Do you ever race with your kids?  What do you do when the race doesn’t go as planned?

14 thoughts on “Lessons learned the hard way from racing

  1. Oh man, hate that for her. I always put way too much pressure on myself for races and it sort of sucks the enjoyment right out. I’ve been trying to do so much better about it. But it can be hard when you know that you’ve raced at x pace before. One thing I did learn last year at Soaring Wings then at CASA was that sometimes you just go with it. You don’t hold back. And because I let myself go and go hard, I hit a 10+ min PR. But then at the same time I know that’s not always going to happen. And you have to be OK with that.

    1. Yes, I can think of times when I was too conservative and afterwards it hit me that I probably could have let myself go a little. Soooo many mental games… 🙂

  2. That is still such an incredible time for her!!!! Running can be confusing too…some days are just off and that can be on a race day and there is really nothing you can do about it but make the best of it!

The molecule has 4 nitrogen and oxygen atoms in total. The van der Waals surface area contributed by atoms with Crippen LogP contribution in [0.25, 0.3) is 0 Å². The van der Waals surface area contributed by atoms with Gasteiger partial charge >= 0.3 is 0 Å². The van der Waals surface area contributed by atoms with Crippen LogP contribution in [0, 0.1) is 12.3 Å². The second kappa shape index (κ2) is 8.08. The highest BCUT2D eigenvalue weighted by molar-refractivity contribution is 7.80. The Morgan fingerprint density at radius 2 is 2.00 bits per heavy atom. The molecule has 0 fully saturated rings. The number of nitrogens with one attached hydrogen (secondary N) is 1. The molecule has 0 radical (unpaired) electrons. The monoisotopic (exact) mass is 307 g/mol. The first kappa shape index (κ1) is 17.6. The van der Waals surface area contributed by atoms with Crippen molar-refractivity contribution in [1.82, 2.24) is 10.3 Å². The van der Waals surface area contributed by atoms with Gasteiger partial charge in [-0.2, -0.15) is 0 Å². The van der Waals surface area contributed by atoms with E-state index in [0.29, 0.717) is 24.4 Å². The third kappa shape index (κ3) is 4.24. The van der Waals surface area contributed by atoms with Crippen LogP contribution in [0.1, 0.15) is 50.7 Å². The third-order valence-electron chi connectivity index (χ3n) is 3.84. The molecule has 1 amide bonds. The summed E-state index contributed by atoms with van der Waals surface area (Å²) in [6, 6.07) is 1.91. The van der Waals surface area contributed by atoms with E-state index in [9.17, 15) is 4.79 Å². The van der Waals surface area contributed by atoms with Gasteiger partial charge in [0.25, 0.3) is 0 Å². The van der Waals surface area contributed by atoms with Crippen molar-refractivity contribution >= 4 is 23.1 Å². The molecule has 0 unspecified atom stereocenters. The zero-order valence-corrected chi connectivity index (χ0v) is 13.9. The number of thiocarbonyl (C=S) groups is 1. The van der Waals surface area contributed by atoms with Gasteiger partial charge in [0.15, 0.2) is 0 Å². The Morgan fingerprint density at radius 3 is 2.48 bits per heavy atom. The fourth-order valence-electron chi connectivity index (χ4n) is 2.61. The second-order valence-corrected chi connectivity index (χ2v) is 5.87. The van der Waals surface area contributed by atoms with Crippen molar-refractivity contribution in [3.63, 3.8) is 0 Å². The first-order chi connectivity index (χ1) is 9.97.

You have so many cool races in your area!!!! My kids are getting ready for their first 5k in less than 2 weeks!!! Unfortunately my youngest was in the hospital for 4 days with a kidney infection and sick for a bit longer so that has really thrown off her training! I am slowly building her back up and she is at 1.5 now. I know she can totally finish it but she wanted to be better prepared. This week I am hoping to get to 2 miles and then do a 2.5 mile run early next week with them. This sickness just really took a lot out of her!

    1. Thanks! The racing scene for kids and families has definitely improved as to a few years ago. I hope the 5k goes well! I’m anxious to hear about it. 🙂